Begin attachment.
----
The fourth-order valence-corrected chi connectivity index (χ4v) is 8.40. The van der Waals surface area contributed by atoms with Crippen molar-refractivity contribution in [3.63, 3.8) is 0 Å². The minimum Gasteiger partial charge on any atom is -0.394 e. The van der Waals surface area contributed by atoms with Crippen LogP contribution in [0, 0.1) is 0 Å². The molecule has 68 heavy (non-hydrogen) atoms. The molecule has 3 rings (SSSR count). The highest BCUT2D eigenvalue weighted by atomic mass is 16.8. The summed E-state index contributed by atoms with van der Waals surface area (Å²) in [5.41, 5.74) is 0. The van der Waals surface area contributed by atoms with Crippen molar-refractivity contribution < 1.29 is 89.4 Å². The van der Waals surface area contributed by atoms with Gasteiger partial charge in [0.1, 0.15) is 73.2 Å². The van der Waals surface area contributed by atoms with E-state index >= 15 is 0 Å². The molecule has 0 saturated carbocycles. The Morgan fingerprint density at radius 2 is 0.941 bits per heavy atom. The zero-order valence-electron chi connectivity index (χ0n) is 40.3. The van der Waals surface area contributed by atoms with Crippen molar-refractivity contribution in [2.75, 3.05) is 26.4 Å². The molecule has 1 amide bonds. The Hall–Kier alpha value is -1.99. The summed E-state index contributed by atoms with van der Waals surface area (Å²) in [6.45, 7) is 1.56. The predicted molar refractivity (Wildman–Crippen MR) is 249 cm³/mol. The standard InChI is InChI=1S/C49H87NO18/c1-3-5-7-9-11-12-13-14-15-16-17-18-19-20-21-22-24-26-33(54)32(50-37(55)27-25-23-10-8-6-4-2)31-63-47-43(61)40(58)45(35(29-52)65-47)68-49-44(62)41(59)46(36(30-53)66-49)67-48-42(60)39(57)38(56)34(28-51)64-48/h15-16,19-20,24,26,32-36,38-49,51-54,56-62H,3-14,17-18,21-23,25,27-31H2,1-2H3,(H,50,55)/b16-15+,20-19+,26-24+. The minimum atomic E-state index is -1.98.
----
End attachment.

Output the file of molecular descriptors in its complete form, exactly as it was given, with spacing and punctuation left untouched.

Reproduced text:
The fourth-order valence-corrected chi connectivity index (χ4v) is 8.40. The van der Waals surface area contributed by atoms with Crippen molar-refractivity contribution in [3.63, 3.8) is 0 Å². The minimum Gasteiger partial charge on any atom is -0.394 e. The van der Waals surface area contributed by atoms with Crippen LogP contribution in [0, 0.1) is 0 Å². The molecule has 68 heavy (non-hydrogen) atoms. The molecule has 3 rings (SSSR count). The highest BCUT2D eigenvalue weighted by atomic mass is 16.8. The summed E-state index contributed by atoms with van der Waals surface area (Å²) in [5.41, 5.74) is 0. The van der Waals surface area contributed by atoms with Crippen molar-refractivity contribution < 1.29 is 89.4 Å². The van der Waals surface area contributed by atoms with Gasteiger partial charge in [0.1, 0.15) is 73.2 Å². The van der Waals surface area contributed by atoms with E-state index >= 15 is 0 Å². The molecule has 0 saturated carbocycles. The Morgan fingerprint density at radius 2 is 0.941 bits per heavy atom. The zero-order valence-electron chi connectivity index (χ0n) is 40.3. The van der Waals surface area contributed by atoms with Crippen molar-refractivity contribution in [2.75, 3.05) is 26.4 Å². The molecule has 1 amide bonds. The Hall–Kier alpha value is -1.99. The summed E-state index contributed by atoms with van der Waals surface area (Å²) in [6.45, 7) is 1.56. The predicted molar refractivity (Wildman–Crippen MR) is 249 cm³/mol. The standard InChI is InChI=1S/C49H87NO18/c1-3-5-7-9-11-12-13-14-15-16-17-18-19-20-21-22-24-26-33(54)32(50-37(55)27-25-23-10-8-6-4-2)31-63-47-43(61)40(58)45(35(29-52)65-47)68-49-44(62)41(59)46(36(30-53)66-49)67-48-42(60)39(57)38(56)34(28-51)64-48/h15-16,19-20,24,26,32-36,38-49,51-54,56-62H,3-14,17-18,21-23,25,27-31H2,1-2H3,(H,50,55)/b16-15+,20-19+,26-24+. The minimum atomic E-state index is -1.98.